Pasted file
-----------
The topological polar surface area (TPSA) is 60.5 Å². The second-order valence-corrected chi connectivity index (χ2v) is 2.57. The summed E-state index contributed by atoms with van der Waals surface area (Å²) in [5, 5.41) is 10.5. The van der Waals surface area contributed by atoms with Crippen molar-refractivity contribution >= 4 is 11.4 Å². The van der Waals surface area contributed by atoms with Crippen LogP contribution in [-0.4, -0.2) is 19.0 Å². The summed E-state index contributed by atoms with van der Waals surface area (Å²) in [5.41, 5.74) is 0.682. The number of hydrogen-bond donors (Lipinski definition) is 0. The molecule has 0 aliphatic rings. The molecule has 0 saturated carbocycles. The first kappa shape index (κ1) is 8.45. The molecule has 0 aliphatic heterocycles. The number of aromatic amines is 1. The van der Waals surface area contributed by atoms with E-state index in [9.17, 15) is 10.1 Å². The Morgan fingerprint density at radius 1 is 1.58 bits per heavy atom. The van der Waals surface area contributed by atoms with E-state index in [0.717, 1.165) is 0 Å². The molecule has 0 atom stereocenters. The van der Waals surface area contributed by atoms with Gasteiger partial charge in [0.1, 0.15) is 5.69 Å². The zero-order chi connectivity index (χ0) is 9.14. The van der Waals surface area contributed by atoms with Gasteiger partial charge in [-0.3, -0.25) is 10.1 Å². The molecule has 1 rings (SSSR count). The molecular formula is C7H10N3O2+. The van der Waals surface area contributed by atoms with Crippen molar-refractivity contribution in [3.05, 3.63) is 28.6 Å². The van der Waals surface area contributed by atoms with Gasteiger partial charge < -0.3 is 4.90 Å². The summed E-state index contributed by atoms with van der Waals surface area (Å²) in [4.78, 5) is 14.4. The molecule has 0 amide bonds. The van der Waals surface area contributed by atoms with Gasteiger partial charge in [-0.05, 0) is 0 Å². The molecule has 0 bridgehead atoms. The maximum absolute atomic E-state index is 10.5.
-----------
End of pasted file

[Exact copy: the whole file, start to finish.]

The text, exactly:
The topological polar surface area (TPSA) is 60.5 Å². The second-order valence-corrected chi connectivity index (χ2v) is 2.57. The summed E-state index contributed by atoms with van der Waals surface area (Å²) in [5, 5.41) is 10.5. The van der Waals surface area contributed by atoms with Crippen molar-refractivity contribution >= 4 is 11.4 Å². The van der Waals surface area contributed by atoms with Crippen LogP contribution in [-0.4, -0.2) is 19.0 Å². The summed E-state index contributed by atoms with van der Waals surface area (Å²) in [5.41, 5.74) is 0.682. The number of hydrogen-bond donors (Lipinski definition) is 0. The molecule has 0 aliphatic rings. The molecule has 0 saturated carbocycles. The first kappa shape index (κ1) is 8.45. The molecule has 0 aliphatic heterocycles. The number of aromatic amines is 1. The van der Waals surface area contributed by atoms with E-state index in [9.17, 15) is 10.1 Å². The Morgan fingerprint density at radius 1 is 1.58 bits per heavy atom. The van der Waals surface area contributed by atoms with E-state index in [0.717, 1.165) is 0 Å². The molecule has 0 atom stereocenters. The van der Waals surface area contributed by atoms with Gasteiger partial charge in [0.1, 0.15) is 5.69 Å². The zero-order chi connectivity index (χ0) is 9.14. The van der Waals surface area contributed by atoms with Gasteiger partial charge in [-0.3, -0.25) is 10.1 Å². The molecule has 1 rings (SSSR count). The molecular formula is C7H10N3O2+. The van der Waals surface area contributed by atoms with Crippen molar-refractivity contribution in [3.05, 3.63) is 28.6 Å². The van der Waals surface area contributed by atoms with Gasteiger partial charge < -0.3 is 4.90 Å². The summed E-state index contributed by atoms with van der Waals surface area (Å²) in [4.78, 5) is 14.4. The molecule has 0 amide bonds. The van der Waals surface area contributed by atoms with Gasteiger partial charge in [-0.05, 0) is 0 Å². The molecule has 0 bridgehead atoms. The maximum absolute atomic E-state index is 10.5.